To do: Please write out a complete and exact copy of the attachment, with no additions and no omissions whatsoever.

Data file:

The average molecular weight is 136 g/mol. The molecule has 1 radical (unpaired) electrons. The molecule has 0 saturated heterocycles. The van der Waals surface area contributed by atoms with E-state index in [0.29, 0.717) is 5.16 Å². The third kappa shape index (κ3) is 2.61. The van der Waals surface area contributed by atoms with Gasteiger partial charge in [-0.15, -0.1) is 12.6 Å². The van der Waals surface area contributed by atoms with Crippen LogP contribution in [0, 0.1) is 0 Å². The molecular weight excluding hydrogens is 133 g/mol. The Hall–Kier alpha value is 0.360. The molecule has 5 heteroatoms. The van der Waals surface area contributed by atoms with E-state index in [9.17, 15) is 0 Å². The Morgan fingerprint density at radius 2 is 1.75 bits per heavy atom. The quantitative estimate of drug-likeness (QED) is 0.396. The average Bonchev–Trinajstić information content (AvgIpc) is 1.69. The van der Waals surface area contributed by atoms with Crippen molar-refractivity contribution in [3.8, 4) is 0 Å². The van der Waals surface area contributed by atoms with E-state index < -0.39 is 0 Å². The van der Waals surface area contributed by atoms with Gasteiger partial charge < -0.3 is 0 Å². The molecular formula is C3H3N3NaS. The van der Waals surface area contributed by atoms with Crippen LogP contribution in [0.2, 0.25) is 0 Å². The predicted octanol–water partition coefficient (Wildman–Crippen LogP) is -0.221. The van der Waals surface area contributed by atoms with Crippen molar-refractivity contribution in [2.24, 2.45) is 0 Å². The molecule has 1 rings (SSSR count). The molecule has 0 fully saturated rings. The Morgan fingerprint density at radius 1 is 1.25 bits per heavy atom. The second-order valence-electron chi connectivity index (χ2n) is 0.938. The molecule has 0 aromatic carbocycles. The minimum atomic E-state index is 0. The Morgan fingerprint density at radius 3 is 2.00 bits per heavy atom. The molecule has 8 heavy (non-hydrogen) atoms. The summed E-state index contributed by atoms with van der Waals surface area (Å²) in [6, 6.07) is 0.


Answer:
The average molecular weight is 136 g/mol. The molecule has 1 radical (unpaired) electrons. The molecule has 0 saturated heterocycles. The van der Waals surface area contributed by atoms with E-state index in [0.29, 0.717) is 5.16 Å². The third kappa shape index (κ3) is 2.61. The van der Waals surface area contributed by atoms with Gasteiger partial charge in [-0.15, -0.1) is 12.6 Å². The van der Waals surface area contributed by atoms with Crippen LogP contribution in [0, 0.1) is 0 Å². The molecular weight excluding hydrogens is 133 g/mol. The Hall–Kier alpha value is 0.360. The molecule has 5 heteroatoms. The van der Waals surface area contributed by atoms with E-state index in [9.17, 15) is 0 Å². The Morgan fingerprint density at radius 2 is 1.75 bits per heavy atom. The quantitative estimate of drug-likeness (QED) is 0.396. The average Bonchev–Trinajstić information content (AvgIpc) is 1.69. The van der Waals surface area contributed by atoms with Crippen molar-refractivity contribution in [3.8, 4) is 0 Å². The van der Waals surface area contributed by atoms with E-state index < -0.39 is 0 Å². The van der Waals surface area contributed by atoms with Gasteiger partial charge < -0.3 is 0 Å². The molecular formula is C3H3N3NaS. The van der Waals surface area contributed by atoms with Crippen LogP contribution in [0.2, 0.25) is 0 Å². The predicted octanol–water partition coefficient (Wildman–Crippen LogP) is -0.221. The van der Waals surface area contributed by atoms with Crippen molar-refractivity contribution in [2.24, 2.45) is 0 Å². The molecule has 1 rings (SSSR count). The molecule has 0 fully saturated rings. The Morgan fingerprint density at radius 1 is 1.25 bits per heavy atom. The second-order valence-electron chi connectivity index (χ2n) is 0.938. The molecule has 0 aromatic carbocycles. The minimum atomic E-state index is 0. The Morgan fingerprint density at radius 3 is 2.00 bits per heavy atom. The molecule has 8 heavy (non-hydrogen) atoms. The summed E-state index contributed by atoms with van der Waals surface area (Å²) in [6, 6.07) is 0.